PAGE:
My furlough ‘to do’ list

About the author

Maddie Waktare is a Media Officer at British Heart Foundation. She's studying the CIPR Professional PR Certificate with PR Academy.

Lockdown with family
Lockdown with family

I work as a Media Officer at the British Heart Foundation (BHF) and I’m also a student at the PR Academy, studying for the CIPR Professional Certificate. The coronavirus has caused the BHF, along with many other charities, to furlough a significant proportion of their staff and at the end of April I was put on furlough for six weeks 

When you’re used to a structured day of ticking off tasks, stepping back into a prolonged period of time off can take some adjusting.  

This is an incredible amount of free time, the likes of which you will probably never experience again, and you want to make the most of it.  

As a result, there is the temptation to draw up a ten page ‘furlough to do list’ and start manically bulldozing through it – heaping huge amounts of pressure on yourself in the process.  

On the other hand, this lengthy stretch of empty days feels strikingly familiar – to a holiday. Or an extremely long lazy weekend. Finding a balance between relaxing a little bit too much and going into overdrive can be tricky. Especially, as we alrespond to the anxiety of living through a global pandemic and adjust to a new normal 

Over the past month, I’ve found that using my time productively is important. But I’ve also come to accept that the nature of my small daily accomplishments will be different, and that’s not a bad thing.  

For example, I spent the last six months working on the PR campaign for the BHF’s London to Brighton Bike Ride and for a long time now I’ve been desperate to start cycling.  I follow cycling influencers; read the Guardian’s ‘Bike Blog’ and I’ve come to feel passionately about the growing movement to get more women into cycling. But, until being furloughed, I still hadn’t managed to get myself on a bike.   

Just before lockdown, I moved home to be with my family in Portsmouth and so I’ve been able to borrow my brother’s road bike. I hadn’t cycled properly since I was a child and learning to ride with your feet clipped into the pedals (known as ‘cleats’) is a very different kettle of fish. I think of it like the adult equivalent to taking the stabilisers off, but much less scary 

I’ve loved getting to grips with a new hobby, something we rarely do in adulthood. And with so few cars on the roads, there couldn’t have been a better time to get the cogs turning, as it were.    

To keep my brain ticking over, I’ve been doing some communications work for a homeless charity in London, which I volunteer forUsing my skills to support them in this difficult time has been really rewarding and writing for a charity with an entirely different mission to the BHF has also been a great learning opportunity for me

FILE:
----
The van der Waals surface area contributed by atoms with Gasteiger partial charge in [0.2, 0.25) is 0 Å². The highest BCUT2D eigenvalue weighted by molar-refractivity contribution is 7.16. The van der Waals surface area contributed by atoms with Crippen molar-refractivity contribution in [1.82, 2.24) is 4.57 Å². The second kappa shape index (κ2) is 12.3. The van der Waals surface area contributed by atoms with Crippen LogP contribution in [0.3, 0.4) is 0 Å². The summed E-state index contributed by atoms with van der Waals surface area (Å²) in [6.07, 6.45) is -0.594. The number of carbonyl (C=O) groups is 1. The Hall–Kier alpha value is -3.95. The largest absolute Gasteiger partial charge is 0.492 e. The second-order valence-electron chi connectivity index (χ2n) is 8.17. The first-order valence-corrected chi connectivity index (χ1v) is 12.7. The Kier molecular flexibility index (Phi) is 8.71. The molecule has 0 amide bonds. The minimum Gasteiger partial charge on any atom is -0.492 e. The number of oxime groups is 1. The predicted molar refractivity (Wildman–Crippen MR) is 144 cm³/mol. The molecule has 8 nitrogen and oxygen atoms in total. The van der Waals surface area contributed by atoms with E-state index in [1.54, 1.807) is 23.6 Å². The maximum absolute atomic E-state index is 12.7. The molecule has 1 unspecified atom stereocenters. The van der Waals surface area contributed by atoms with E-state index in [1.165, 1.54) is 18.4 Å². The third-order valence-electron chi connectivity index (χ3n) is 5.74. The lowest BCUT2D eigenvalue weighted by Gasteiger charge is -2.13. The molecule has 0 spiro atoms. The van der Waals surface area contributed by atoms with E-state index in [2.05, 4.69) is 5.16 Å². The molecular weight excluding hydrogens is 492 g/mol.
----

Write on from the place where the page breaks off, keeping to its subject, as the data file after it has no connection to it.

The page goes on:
There are some fantastic websites which match furloughed communications professionals with organisations that could do with a handTime to Spare provides a free service to small charities where prospective volunteers can sign up, indicating their skills, availability and how they’re willing to help. SimilarlyElwood and Atfield offers volunteering opportunities for furloughed communicators, through their ‘Covid-19 Communications Volunteering’ initiative.  

Furlough has also been a brilliant opportunity to get ahead with my CIPR coursework. It’s given me the chance to really take my time over assignments, where usually, it’s been a manageable, if slightly frazzled push to get them finished over evenings and weekends.  

I’ve also started putting together a document with particularly useful learnings from the course: something I intended to do, but probably wouldn’t have managed in the busy drudgery of normal daily life.  

The final aspect of furloughed life is, of course, spending more time with the family. I’ve been fine-tuning the art of conversation with my X-Box obsessed teenaged brothers, while mid-morning game of Bananagrams has become a treasured fixture in my daily routine.  

I’ve also been able to help out more with my elderly granddad who is high-risk and needs full time care.  

On being furloughed, I took on the role of chief shopper for my extended family, who are taking it in turns to care for him and therefore need to self-isolate as well 

AI’m sure many others across the UK have recently discovereddoing the weekly shop for three or four households is nothing short of a military operation. But the brief, socially distanced greetings when dropping off food are definitely worth it 

So, while my personal and professional pursuits have been hugely worthwhile, my biggest achievement while on furlough has got to be just about keeping my loved ones in toilet roll, eggs and pasta. 

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